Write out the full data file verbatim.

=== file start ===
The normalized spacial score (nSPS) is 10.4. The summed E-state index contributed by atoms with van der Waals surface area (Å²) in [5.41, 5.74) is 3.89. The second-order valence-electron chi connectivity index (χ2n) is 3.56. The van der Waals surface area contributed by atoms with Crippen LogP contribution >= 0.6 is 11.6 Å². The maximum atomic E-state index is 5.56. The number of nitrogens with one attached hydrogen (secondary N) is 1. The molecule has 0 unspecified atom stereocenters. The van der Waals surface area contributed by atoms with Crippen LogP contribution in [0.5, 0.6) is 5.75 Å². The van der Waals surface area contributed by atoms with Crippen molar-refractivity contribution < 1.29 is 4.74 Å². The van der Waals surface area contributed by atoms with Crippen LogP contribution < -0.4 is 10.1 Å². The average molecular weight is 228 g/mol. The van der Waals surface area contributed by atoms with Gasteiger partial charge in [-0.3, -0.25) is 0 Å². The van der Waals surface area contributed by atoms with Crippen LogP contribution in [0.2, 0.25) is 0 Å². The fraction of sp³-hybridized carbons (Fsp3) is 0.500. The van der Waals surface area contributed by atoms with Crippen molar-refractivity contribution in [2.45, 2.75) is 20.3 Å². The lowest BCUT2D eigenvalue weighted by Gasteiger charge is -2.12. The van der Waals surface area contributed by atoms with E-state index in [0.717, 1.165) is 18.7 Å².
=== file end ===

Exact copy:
The normalized spacial score (nSPS) is 10.4. The summed E-state index contributed by atoms with van der Waals surface area (Å²) in [5.41, 5.74) is 3.89. The second-order valence-electron chi connectivity index (χ2n) is 3.56. The van der Waals surface area contributed by atoms with Crippen LogP contribution >= 0.6 is 11.6 Å². The maximum atomic E-state index is 5.56. The number of nitrogens with one attached hydrogen (secondary N) is 1. The molecule has 0 unspecified atom stereocenters. The van der Waals surface area contributed by atoms with Crippen LogP contribution in [0.5, 0.6) is 5.75 Å². The van der Waals surface area contributed by atoms with Crippen molar-refractivity contribution < 1.29 is 4.74 Å². The van der Waals surface area contributed by atoms with Crippen LogP contribution < -0.4 is 10.1 Å². The average molecular weight is 228 g/mol. The van der Waals surface area contributed by atoms with Gasteiger partial charge in [-0.3, -0.25) is 0 Å². The van der Waals surface area contributed by atoms with Crippen LogP contribution in [0.2, 0.25) is 0 Å². The fraction of sp³-hybridized carbons (Fsp3) is 0.500. The van der Waals surface area contributed by atoms with Crippen molar-refractivity contribution in [2.45, 2.75) is 20.3 Å². The lowest BCUT2D eigenvalue weighted by Gasteiger charge is -2.12. The van der Waals surface area contributed by atoms with E-state index in [0.717, 1.165) is 18.7 Å².